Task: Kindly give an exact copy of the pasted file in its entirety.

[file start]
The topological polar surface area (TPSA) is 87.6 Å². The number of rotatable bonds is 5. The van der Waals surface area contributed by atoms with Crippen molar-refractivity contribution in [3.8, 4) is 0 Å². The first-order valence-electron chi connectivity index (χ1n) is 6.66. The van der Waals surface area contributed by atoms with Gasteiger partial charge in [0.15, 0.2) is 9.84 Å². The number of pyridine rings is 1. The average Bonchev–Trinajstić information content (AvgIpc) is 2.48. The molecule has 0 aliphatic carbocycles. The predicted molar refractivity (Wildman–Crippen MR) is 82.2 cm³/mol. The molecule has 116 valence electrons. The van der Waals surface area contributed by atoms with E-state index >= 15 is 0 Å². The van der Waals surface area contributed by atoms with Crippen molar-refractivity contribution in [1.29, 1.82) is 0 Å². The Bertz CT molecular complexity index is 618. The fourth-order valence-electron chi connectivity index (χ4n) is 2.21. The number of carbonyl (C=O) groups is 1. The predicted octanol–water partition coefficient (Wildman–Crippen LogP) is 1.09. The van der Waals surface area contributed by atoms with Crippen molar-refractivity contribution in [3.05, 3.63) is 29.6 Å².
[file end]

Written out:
The topological polar surface area (TPSA) is 87.6 Å². The number of rotatable bonds is 5. The van der Waals surface area contributed by atoms with Crippen molar-refractivity contribution in [3.8, 4) is 0 Å². The first-order valence-electron chi connectivity index (χ1n) is 6.66. The van der Waals surface area contributed by atoms with Gasteiger partial charge in [0.15, 0.2) is 9.84 Å². The number of pyridine rings is 1. The average Bonchev–Trinajstić information content (AvgIpc) is 2.48. The molecule has 0 aliphatic carbocycles. The predicted molar refractivity (Wildman–Crippen MR) is 82.2 cm³/mol. The molecule has 116 valence electrons. The van der Waals surface area contributed by atoms with E-state index >= 15 is 0 Å². The van der Waals surface area contributed by atoms with Crippen molar-refractivity contribution in [1.29, 1.82) is 0 Å². The Bertz CT molecular complexity index is 618. The fourth-order valence-electron chi connectivity index (χ4n) is 2.21. The number of carbonyl (C=O) groups is 1. The predicted octanol–water partition coefficient (Wildman–Crippen LogP) is 1.09. The van der Waals surface area contributed by atoms with Crippen molar-refractivity contribution in [3.05, 3.63) is 29.6 Å².